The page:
Even in the spiritual quest, the fundamental nature of the mind enters into the realization. As the mind approaches the Spirit, it will tend to view consciousness through its lens of duality, treating the transcendent spiritual experience as a higher field of experience, and the life of the world, the action of body-life-mind as a lower field of experience. Whether it takes this to the extreme of denying ultimate reality to the lower field, by treating it as an illusion or dream to be abandoned and denied in order to station itself in the higher field of experience, or whether it simply acts to focus on the one to the exclusion of the other, it has nevertheless succeeded in interposing duality into the unitive experience of the Divine.
Sri Aurobindo elaborates: “It (the mentality) sees on one side the Infinite, the Formless, the One, the Peace and Bliss, the Calm and Silence, the Absolute, the Vast and Pure; on the other it sees the finite, the world of forms, the jarring multiplicity, the strife and suffering and imperfect, unreal good, the tormented activity and futile success, the relative, the limited and vain and vile. To those who make this division, this opposition, complete liberation is only attainable in the peace of the One, the featurelessness of the Infinite, the non-becoming of the Absolute which is to them the only real being; to be free all values must be destroyed, all limitations not only transcended but abolished. They have the liberations of the divine rest, but not the liberty of the divine action; they enjoy the peace of the Transcendent, but not the cosmic bliss of the Transcendent. Their liberty depends upon abstention from the cosmic movement, it cannot dominate and possess cosmic existence itself. But it is also possible for them to realise and participate in the immanent as well as the transcendent peace. Still the division is nut cured. The liberty they enjoy is that of the silent unacting Witness, not the liberty of the divine Master-consciousness which possesses all things, delights in all, casts itself into all forms of existence without fear of fall or loss or bondage or stain. All the rights of the spirit are not yet possessed; there is still a denial, a limitation, a holding back from the entire oneness of all existence. The workings of Mind, Life, Body are viewed from the calm and peace of the spiritual planes of the mental being and are filled with that calm and peace; they are not possessed by and subjected to the law of the all-mastering Spirit.”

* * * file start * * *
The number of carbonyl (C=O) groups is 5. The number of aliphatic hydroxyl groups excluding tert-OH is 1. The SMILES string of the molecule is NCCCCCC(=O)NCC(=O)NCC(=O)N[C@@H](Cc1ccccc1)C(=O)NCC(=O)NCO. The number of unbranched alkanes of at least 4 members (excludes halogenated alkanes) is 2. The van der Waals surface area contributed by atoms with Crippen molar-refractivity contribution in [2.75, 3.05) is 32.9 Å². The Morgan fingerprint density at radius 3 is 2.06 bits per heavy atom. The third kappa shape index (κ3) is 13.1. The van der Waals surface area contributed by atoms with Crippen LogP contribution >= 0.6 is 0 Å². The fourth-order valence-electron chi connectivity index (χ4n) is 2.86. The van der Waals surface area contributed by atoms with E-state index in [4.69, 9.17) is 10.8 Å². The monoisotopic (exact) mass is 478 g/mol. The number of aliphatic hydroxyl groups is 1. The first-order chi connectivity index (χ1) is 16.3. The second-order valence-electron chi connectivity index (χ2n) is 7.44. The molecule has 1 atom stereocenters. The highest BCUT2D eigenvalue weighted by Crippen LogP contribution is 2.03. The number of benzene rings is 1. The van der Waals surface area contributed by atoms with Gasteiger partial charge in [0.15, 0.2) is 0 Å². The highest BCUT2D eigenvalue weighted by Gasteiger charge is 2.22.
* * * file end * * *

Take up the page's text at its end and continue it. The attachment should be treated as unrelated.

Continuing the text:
Sri Aurobindo, The Synthesis of Yoga, Part Two: The Yoga of Integral Knowledge, Chapter 15, The Cosmic Consciousness, pg. 397